11. A sweep as claimed in claim 1 wherein the body has an overall cylindrical shape of the order of 500 mm. diameter and 6 m length.
12. A package of mine sweeps, each of which is as claimed in claim 1 and comprising an arrangement of sweeps in side by side relationship with adjacent poles of opposite sign.
13. A sweep as set forth in claim 1, wherein the distributor elements are tapered.
14. A mine sweep comprising a buoyant elongated body adapted to be towed through water, a block of permanent magnet material mounted within the body, and distributor elements of high magnetic permeability and low coercivity steel each providing a sealed, rigid, hollow casing for the body and for providing buoyancy for the body, and the distributor elements having respective flat distributor surfaces in intimate flux conducting contact with and extending away from respective pole faces of said block of permanent magnet material.
15. A mine sweep as claimed in claim 14, wherein each of said casings is filled with rigid foam plastics material.
16. A mine sweep as claimed in claim 14 or claim 15, wherein a non-magnetic rigid shroud surrounds said block of permanent magnet material, and is in sealed connection with said casings to provide a streamlined exterior for said body.
17. A sweep for use in magnetic mine sweeping, the sweep comprising a buoyant body which includes:
- at least one sealed cavity containing a block of permanent magnet material;
- distributor elements of high magnetic permeability and saturation level, each distributor element comprising a flat steel plate in magnetic flux conducting relationship with a corresponding face of the block of permanent magnet material, the flat steel plates distributing the magnetic flux, when the sweep is in use, to establish an extended magnetic field for magnetic mine sweeping purposes, and a steel connecting wall welded to and extending at an angle to the axis of the body from each flat steel plate to a welded connection with a steel casing for the body; and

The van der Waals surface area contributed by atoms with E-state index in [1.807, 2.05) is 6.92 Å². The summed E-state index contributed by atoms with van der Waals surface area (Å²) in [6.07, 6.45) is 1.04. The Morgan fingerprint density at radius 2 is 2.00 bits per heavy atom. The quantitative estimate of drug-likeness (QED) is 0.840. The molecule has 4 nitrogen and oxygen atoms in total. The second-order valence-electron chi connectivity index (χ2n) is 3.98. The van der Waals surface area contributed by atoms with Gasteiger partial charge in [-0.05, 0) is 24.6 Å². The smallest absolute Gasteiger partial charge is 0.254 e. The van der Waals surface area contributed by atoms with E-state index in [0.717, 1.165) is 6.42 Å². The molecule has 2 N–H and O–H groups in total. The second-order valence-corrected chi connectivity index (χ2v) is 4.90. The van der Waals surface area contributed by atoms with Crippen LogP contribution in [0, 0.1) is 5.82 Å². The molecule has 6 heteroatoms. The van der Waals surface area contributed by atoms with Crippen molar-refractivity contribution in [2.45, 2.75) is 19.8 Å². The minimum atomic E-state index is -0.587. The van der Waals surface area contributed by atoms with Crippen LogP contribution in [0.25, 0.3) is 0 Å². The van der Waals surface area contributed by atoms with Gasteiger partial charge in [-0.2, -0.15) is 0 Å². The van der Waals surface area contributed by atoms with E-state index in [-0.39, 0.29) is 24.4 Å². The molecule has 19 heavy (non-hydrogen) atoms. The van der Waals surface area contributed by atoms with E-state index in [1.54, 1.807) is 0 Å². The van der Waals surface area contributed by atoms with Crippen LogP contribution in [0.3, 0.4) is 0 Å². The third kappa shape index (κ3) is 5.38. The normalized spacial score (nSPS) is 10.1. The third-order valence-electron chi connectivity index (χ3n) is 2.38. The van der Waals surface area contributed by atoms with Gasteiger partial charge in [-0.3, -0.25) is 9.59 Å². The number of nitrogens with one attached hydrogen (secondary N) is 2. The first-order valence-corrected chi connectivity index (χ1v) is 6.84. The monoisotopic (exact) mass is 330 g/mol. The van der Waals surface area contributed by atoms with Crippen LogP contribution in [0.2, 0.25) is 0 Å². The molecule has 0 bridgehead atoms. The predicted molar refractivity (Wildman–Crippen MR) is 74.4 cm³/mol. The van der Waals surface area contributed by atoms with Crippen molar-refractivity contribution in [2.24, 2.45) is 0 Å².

- the body being resistant to explosive forces released by a magnetic mine when activated by the sweep.
18. A sweep as claimed in claim 17, wherein the connecting wall is substantially of conical shape extending from a portion of the flat plate located radially inwardly from the periphery of the flate plate.
19. A sweep as set forth in claim 18, wherein the distributor elements comprise four steel plates configured to form a generally truncated pyramid structure.
|4220108||September 2, 1980||Burt|
- Hill, (IEEE), Sep. 1978, Composite Ferrite/Steel Bar Magnets. Hill, (J. Phys.), vol. 11, 1978, Two-Domain Analysis.
Filed: Dec 21, 1982
Date of Patent: Aug 20, 1985
Assignee: The Commonwealth of Australia (Canberra)
Inventor: John W. Hill (Church Point)
Primary Examiner: Trygve M. Blix
Assistant Examiner: Stephen P. Avila
Law Firm: Townsend and Townsend
Application Number: 6/451,907